New information on the Asian soybean rust fungus and how it affects a soybean plant could eventually lead to a rust resistant soybean variety, according to the Iowa State University (ISU) researchers who led the research.
Their findings have been published as the cover spotlight article in the August edition of the journal Molecular Plant-Microbe Interactions. The trio — plant pathologists Thomas Baum, Steve Whitham, and Martijn van de Mortel — extensively analyzed the molecular changes that occur while a plant is being infected by the Asian soybean rust fungus.
The three-year research project, funded by the Plant Sciences Institute at ISU, is the largest molecular study of the interaction of soybeans and Asian soybean rust.
The experiment took place in a greenhouse at Embrapa Soja, the leading national agricultural research institution in Brazil where the fungus is endemic. Brazilian researchers Alvaro Almeida and Ricardo Abdelnoor directed the collaborative experiment.
After spraying Asian soybean rust spores on two soybean varieties — a resistant one in which the disease progresses slowly, the other a highly susceptible variety — samples were taken every 6 hours for the first 24 hours and at longer time intervals during the next 7 days.
Then the researchers returned to Iowa State with genetic material that provided a snapshot of the level of gene expression at the time the plants were sampled. At the university’s GeneChip Facility, they profiled the gene expression of more than 30,000 soybean genes in each sample.
The analyses showed that both varieties immediately responded to the fungus as indicated by significant changes in gene expression levels. Then something unexpected happened.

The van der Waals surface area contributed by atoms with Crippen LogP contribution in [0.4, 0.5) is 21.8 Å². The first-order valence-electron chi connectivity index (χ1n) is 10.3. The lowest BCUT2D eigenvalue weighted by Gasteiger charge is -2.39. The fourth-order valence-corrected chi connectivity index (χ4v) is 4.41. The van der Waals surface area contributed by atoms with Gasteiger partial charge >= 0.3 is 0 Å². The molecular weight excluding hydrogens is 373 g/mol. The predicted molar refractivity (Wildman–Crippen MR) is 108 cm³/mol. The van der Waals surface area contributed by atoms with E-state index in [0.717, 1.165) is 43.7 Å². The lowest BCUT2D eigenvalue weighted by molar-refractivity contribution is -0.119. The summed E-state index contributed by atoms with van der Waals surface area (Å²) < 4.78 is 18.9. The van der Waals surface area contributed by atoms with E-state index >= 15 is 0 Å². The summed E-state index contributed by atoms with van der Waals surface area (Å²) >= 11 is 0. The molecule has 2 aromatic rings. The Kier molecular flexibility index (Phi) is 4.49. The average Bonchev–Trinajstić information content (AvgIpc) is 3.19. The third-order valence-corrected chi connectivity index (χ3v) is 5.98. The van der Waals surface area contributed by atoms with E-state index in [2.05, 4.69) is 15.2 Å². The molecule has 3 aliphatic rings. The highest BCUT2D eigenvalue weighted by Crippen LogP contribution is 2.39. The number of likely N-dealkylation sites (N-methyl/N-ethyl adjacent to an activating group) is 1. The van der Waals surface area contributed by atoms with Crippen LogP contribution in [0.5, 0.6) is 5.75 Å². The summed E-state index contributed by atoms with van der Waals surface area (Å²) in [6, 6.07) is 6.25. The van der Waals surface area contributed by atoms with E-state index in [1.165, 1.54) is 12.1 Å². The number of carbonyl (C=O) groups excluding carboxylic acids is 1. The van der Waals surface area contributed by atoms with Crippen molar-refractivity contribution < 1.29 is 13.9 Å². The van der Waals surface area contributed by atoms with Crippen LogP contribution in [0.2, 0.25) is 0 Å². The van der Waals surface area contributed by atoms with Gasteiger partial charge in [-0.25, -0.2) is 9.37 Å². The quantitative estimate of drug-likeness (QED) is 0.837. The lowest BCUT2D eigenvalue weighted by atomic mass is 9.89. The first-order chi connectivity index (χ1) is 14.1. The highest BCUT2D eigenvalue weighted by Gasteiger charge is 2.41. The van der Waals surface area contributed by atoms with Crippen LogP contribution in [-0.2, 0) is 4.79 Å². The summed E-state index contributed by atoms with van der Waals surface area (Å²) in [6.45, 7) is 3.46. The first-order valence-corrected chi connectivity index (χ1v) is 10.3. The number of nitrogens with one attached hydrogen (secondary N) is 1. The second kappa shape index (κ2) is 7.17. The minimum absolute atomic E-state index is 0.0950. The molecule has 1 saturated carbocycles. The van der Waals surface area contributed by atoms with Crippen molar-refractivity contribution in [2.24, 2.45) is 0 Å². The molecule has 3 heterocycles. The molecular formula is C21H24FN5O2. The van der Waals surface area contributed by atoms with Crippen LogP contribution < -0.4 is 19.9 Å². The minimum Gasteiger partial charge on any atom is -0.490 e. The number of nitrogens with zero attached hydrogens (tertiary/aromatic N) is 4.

“Twenty-four hours into the infection, gene expression returned to the baseline — the plant’s response to the rust pathogen essentially turned off,” Whitham says.
There was a lull in which gene activity calmed down for about 48 hours. Then, the activity peaked again as another response was mounted — first in the variety with resistance to the disease; a day or two later in the highly susceptible variety.
“It looked like this second burst of gene activity in the resistant plants was the real resistance response,” Whitham says.
It’s likely the fungus produced something the plant recognized as foreign. The fact that the response happened earlier in the variety with some resistance indicates that these genes may be involved in regulating or affecting soybean defense mechanisms.
Study The Defense
The event pointed the scientists to genes involved in defending the soybean plant, narrowing the field from 37,500 genes to just a few hundred.
Now the researchers are studying those genes experimentally to understand their roles in limiting the growth of the pathogen. The additional work, funded by the Iowa Soybean Association, is being done at the USDA/Agriculture Research Service‘s high-containment facility at Fort Detrick, MD.